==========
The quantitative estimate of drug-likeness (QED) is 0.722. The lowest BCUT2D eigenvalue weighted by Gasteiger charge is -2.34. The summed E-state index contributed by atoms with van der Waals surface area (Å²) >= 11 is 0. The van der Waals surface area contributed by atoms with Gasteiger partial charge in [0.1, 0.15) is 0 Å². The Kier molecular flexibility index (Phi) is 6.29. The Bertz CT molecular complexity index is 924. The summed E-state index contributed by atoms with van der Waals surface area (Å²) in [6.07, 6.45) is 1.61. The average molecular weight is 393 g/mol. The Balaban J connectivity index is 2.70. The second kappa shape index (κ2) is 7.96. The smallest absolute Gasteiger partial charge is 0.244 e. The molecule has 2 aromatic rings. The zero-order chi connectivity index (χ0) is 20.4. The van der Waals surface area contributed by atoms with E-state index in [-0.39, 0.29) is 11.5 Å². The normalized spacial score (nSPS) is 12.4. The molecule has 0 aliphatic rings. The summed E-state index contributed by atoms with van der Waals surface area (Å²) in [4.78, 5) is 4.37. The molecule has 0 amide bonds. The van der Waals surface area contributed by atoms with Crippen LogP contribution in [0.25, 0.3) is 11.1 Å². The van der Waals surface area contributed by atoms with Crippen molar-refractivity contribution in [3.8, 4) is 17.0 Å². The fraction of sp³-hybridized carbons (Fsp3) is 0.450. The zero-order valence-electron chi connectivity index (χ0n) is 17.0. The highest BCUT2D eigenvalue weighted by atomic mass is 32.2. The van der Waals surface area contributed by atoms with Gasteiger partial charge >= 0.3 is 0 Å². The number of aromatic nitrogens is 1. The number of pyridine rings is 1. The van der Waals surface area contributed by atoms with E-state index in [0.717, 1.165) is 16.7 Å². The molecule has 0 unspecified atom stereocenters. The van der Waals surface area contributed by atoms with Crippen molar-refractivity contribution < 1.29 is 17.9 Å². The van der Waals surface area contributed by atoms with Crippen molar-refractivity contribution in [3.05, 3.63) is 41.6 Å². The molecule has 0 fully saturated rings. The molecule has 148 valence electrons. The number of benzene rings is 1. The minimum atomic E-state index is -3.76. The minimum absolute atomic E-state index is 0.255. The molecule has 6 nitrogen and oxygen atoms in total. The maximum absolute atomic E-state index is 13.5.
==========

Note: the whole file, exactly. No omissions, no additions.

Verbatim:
The quantitative estimate of drug-likeness (QED) is 0.722. The lowest BCUT2D eigenvalue weighted by Gasteiger charge is -2.34. The summed E-state index contributed by atoms with van der Waals surface area (Å²) >= 11 is 0. The van der Waals surface area contributed by atoms with Gasteiger partial charge in [0.1, 0.15) is 0 Å². The Kier molecular flexibility index (Phi) is 6.29. The Bertz CT molecular complexity index is 924. The summed E-state index contributed by atoms with van der Waals surface area (Å²) in [6.07, 6.45) is 1.61. The average molecular weight is 393 g/mol. The Balaban J connectivity index is 2.70. The second kappa shape index (κ2) is 7.96. The smallest absolute Gasteiger partial charge is 0.244 e. The molecule has 2 aromatic rings. The zero-order chi connectivity index (χ0) is 20.4. The van der Waals surface area contributed by atoms with E-state index in [-0.39, 0.29) is 11.5 Å². The normalized spacial score (nSPS) is 12.4. The molecule has 0 aliphatic rings. The summed E-state index contributed by atoms with van der Waals surface area (Å²) in [4.78, 5) is 4.37. The molecule has 0 amide bonds. The van der Waals surface area contributed by atoms with Crippen LogP contribution in [0.25, 0.3) is 11.1 Å². The van der Waals surface area contributed by atoms with Crippen molar-refractivity contribution in [3.8, 4) is 17.0 Å². The fraction of sp³-hybridized carbons (Fsp3) is 0.450. The zero-order valence-electron chi connectivity index (χ0n) is 17.0. The highest BCUT2D eigenvalue weighted by atomic mass is 32.2. The van der Waals surface area contributed by atoms with Gasteiger partial charge >= 0.3 is 0 Å². The number of aromatic nitrogens is 1. The number of pyridine rings is 1. The van der Waals surface area contributed by atoms with E-state index in [0.717, 1.165) is 16.7 Å². The molecule has 0 unspecified atom stereocenters. The van der Waals surface area contributed by atoms with Crippen molar-refractivity contribution < 1.29 is 17.9 Å². The van der Waals surface area contributed by atoms with Crippen molar-refractivity contribution in [3.05, 3.63) is 41.6 Å². The molecule has 0 fully saturated rings. The molecule has 148 valence electrons. The number of benzene rings is 1. The minimum atomic E-state index is -3.76. The minimum absolute atomic E-state index is 0.255. The molecule has 6 nitrogen and oxygen atoms in total. The maximum absolute atomic E-state index is 13.5.